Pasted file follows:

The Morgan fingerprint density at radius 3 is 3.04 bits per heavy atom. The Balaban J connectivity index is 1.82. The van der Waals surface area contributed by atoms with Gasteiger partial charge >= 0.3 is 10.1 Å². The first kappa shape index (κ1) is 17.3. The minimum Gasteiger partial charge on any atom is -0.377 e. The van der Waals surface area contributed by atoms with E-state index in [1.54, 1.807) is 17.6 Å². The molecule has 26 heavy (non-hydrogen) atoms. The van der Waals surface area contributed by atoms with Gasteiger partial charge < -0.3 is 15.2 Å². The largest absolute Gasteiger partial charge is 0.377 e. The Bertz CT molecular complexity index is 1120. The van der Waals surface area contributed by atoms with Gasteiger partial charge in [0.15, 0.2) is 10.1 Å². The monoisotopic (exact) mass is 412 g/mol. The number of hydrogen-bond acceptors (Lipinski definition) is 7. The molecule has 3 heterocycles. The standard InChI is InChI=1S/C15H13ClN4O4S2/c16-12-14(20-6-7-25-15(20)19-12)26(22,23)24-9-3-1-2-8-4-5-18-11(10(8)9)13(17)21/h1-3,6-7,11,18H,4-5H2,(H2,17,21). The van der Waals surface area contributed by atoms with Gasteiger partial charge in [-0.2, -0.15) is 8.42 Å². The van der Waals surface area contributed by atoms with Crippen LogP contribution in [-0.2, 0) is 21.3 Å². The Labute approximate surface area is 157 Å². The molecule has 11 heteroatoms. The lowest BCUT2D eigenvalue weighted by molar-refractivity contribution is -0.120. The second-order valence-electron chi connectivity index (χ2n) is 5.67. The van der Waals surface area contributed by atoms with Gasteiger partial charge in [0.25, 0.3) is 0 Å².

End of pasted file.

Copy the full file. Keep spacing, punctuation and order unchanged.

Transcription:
The Morgan fingerprint density at radius 3 is 3.04 bits per heavy atom. The Balaban J connectivity index is 1.82. The van der Waals surface area contributed by atoms with Gasteiger partial charge >= 0.3 is 10.1 Å². The first kappa shape index (κ1) is 17.3. The minimum Gasteiger partial charge on any atom is -0.377 e. The van der Waals surface area contributed by atoms with E-state index in [1.54, 1.807) is 17.6 Å². The molecule has 26 heavy (non-hydrogen) atoms. The van der Waals surface area contributed by atoms with Gasteiger partial charge < -0.3 is 15.2 Å². The largest absolute Gasteiger partial charge is 0.377 e. The Bertz CT molecular complexity index is 1120. The van der Waals surface area contributed by atoms with Gasteiger partial charge in [0.15, 0.2) is 10.1 Å². The monoisotopic (exact) mass is 412 g/mol. The number of hydrogen-bond acceptors (Lipinski definition) is 7. The molecule has 3 heterocycles. The standard InChI is InChI=1S/C15H13ClN4O4S2/c16-12-14(20-6-7-25-15(20)19-12)26(22,23)24-9-3-1-2-8-4-5-18-11(10(8)9)13(17)21/h1-3,6-7,11,18H,4-5H2,(H2,17,21). The van der Waals surface area contributed by atoms with Gasteiger partial charge in [-0.2, -0.15) is 8.42 Å². The van der Waals surface area contributed by atoms with Crippen LogP contribution in [-0.2, 0) is 21.3 Å². The Labute approximate surface area is 157 Å². The molecule has 11 heteroatoms. The lowest BCUT2D eigenvalue weighted by molar-refractivity contribution is -0.120. The second-order valence-electron chi connectivity index (χ2n) is 5.67. The van der Waals surface area contributed by atoms with Gasteiger partial charge in [0.25, 0.3) is 0 Å².